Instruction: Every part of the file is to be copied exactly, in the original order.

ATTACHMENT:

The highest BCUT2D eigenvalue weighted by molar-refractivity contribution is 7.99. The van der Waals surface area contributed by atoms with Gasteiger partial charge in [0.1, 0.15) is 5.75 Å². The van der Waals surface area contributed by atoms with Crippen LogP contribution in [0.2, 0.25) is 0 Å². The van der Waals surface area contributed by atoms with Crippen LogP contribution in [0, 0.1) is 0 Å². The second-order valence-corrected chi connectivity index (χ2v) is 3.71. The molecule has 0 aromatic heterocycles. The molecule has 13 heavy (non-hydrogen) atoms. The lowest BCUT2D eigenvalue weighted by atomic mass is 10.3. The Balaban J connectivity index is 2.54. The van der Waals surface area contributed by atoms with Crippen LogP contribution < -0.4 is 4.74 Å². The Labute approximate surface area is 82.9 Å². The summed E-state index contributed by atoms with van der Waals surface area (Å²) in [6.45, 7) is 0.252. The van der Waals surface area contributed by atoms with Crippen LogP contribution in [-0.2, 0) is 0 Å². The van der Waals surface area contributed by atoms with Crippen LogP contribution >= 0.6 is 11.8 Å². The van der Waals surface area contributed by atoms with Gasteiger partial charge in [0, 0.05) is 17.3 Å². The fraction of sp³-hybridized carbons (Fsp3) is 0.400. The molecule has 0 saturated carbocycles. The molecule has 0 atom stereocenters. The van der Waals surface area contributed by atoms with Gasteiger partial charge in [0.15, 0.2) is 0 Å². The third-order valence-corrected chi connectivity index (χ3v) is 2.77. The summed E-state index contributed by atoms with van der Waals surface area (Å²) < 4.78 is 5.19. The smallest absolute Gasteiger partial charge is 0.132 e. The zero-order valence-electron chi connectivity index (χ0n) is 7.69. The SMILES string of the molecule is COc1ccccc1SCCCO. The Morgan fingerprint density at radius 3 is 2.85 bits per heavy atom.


The highest BCUT2D eigenvalue weighted by molar-refractivity contribution is 7.99. The van der Waals surface area contributed by atoms with Gasteiger partial charge in [0.1, 0.15) is 5.75 Å². The van der Waals surface area contributed by atoms with Crippen LogP contribution in [0.2, 0.25) is 0 Å². The van der Waals surface area contributed by atoms with Crippen LogP contribution in [0, 0.1) is 0 Å². The second-order valence-corrected chi connectivity index (χ2v) is 3.71. The molecule has 0 aromatic heterocycles. The molecule has 13 heavy (non-hydrogen) atoms. The lowest BCUT2D eigenvalue weighted by atomic mass is 10.3. The Balaban J connectivity index is 2.54. The van der Waals surface area contributed by atoms with Crippen LogP contribution < -0.4 is 4.74 Å². The Labute approximate surface area is 82.9 Å². The summed E-state index contributed by atoms with van der Waals surface area (Å²) in [6.45, 7) is 0.252. The van der Waals surface area contributed by atoms with Crippen LogP contribution in [-0.2, 0) is 0 Å². The van der Waals surface area contributed by atoms with Crippen LogP contribution >= 0.6 is 11.8 Å². The van der Waals surface area contributed by atoms with Gasteiger partial charge in [0, 0.05) is 17.3 Å². The fraction of sp³-hybridized carbons (Fsp3) is 0.400. The molecule has 0 saturated carbocycles. The molecule has 0 atom stereocenters. The van der Waals surface area contributed by atoms with Gasteiger partial charge in [0.15, 0.2) is 0 Å². The third-order valence-corrected chi connectivity index (χ3v) is 2.77. The summed E-state index contributed by atoms with van der Waals surface area (Å²) < 4.78 is 5.19. The smallest absolute Gasteiger partial charge is 0.132 e. The zero-order valence-electron chi connectivity index (χ0n) is 7.69. The SMILES string of the molecule is COc1ccccc1SCCCO. The Morgan fingerprint density at radius 3 is 2.85 bits per heavy atom.